S: That sounds awesome. Unfortunately, I'm going to be in New Hampshire when that's happening.

G: Oh, OK. Well, no worries. But if anybody wants to come to the thing, you can go to and you can get tickets for that. But it's the kind of thing that it's really a special event to be able to share in a musical experience. Like the record is written, the album is written to be experienced kind of in a single chunk. It's 51 minutes. I wrote it to be like this singular experience and to have that happen live, it's really going to be special and extraordinary. So if you're anywhere close to Bethlehem, PA, if you're in Philly or New Jersey somewhere, Northern Jersey, come on over. Bethlehem is lovely. SGU fans might remember the Ice House, which is where we did our, we did two no-shows there. We had a wonderful time in that venue. You guys remember we did a Boomer Zoomer and we did some live podcasts there. And so it's that venue, which is one of my favorite venues in the world, just happens to be a quarter-mile from my condo, which is great.

S: We also did the second SGU D&D game there, or role-playing games.

B: That was so much fun.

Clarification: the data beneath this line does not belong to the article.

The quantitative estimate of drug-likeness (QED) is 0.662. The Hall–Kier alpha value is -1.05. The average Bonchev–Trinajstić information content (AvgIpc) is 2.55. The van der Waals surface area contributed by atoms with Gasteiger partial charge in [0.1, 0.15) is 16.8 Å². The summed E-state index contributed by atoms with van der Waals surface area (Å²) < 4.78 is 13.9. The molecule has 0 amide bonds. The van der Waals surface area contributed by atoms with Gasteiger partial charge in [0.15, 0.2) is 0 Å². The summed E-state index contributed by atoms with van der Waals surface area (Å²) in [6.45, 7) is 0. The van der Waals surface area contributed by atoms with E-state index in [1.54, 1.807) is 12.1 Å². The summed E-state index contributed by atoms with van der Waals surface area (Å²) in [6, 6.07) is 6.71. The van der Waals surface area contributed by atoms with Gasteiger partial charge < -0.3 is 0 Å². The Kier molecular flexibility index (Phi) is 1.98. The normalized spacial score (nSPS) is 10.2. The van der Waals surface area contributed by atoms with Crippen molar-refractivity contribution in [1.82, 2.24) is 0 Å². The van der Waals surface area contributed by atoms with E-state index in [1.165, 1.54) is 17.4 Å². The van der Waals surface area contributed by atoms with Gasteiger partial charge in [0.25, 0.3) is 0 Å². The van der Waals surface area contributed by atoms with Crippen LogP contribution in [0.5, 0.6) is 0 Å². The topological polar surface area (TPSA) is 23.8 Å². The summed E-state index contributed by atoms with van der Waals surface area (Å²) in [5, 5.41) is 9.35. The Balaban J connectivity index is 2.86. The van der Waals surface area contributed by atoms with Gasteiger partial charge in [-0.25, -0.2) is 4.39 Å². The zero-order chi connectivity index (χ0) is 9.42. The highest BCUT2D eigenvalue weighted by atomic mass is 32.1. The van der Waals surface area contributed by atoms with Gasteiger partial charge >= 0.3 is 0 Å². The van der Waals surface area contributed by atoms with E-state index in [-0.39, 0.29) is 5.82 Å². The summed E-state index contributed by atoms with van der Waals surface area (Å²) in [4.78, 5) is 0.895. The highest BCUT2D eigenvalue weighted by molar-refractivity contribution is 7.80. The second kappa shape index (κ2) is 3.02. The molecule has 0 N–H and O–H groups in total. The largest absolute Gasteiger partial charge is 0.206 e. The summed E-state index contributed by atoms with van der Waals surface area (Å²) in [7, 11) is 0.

J: That was cool.

G: Right.

S: The first one being during our 24-hour show. You guys remember that?

E: I do. Absolutely.

G: Super fun.

J: Our friend Doug ran that game.

S: Maybe we should do the third one sometime. What do you think?

E: There may be occasions to do that.

S: George, have you ever role-played in your life?

G: The closest I got was, I mean, if you mean like role-playing like D&D kind of game, kind of thing. Yeah. Like, no. The closest I got was when we did the space thing at the Ice House.

S: Yeah, right.

G: Where I was the entertainment robot or whatever I was. I forget what I was. That's the closest I ever came. I've never actually done the dice rolling, throwing, rolling thing. I know you've tried to convince me a bunch of times that it's great. I just, I don't know. I don't know. I'm sure it's wonderful, but I have a blockage, I think.

S: It's possible. I'm not going to pretend it's for everyone. But my experience has been that everyone, unless you're like just a total, already a full-blown nerd. But most people have a blockage until they play it and at some point they learn like what actually happens and what they're supposed to do.

G: Right.

S: Right? And you have to get over that hump. Once you're over that hump, then it's fun. Then it's a ton of fun. But yeah.

G: There's a number of humps I need to get over, I'm sure, and that's definitely one of them. So yeah. I'd be curious. What would you recommend as a newbie? What should I play? What would be the best thing for me to first do?

S: The best thing you would first do would be to do a tabletop game with one of the Novella boys.

G: OK. One-on-one? That's like, that's just like.

S: Small group. Five people.

G: Oh, five people. OK. Yeah. All right.

S: A one-off game. There are games that are designed to run in one session.

G: OK. Does one stick out as particularly fantastic?

S: What's the name of that movie, 1J, that we do every now and then?

J: Director's Cut.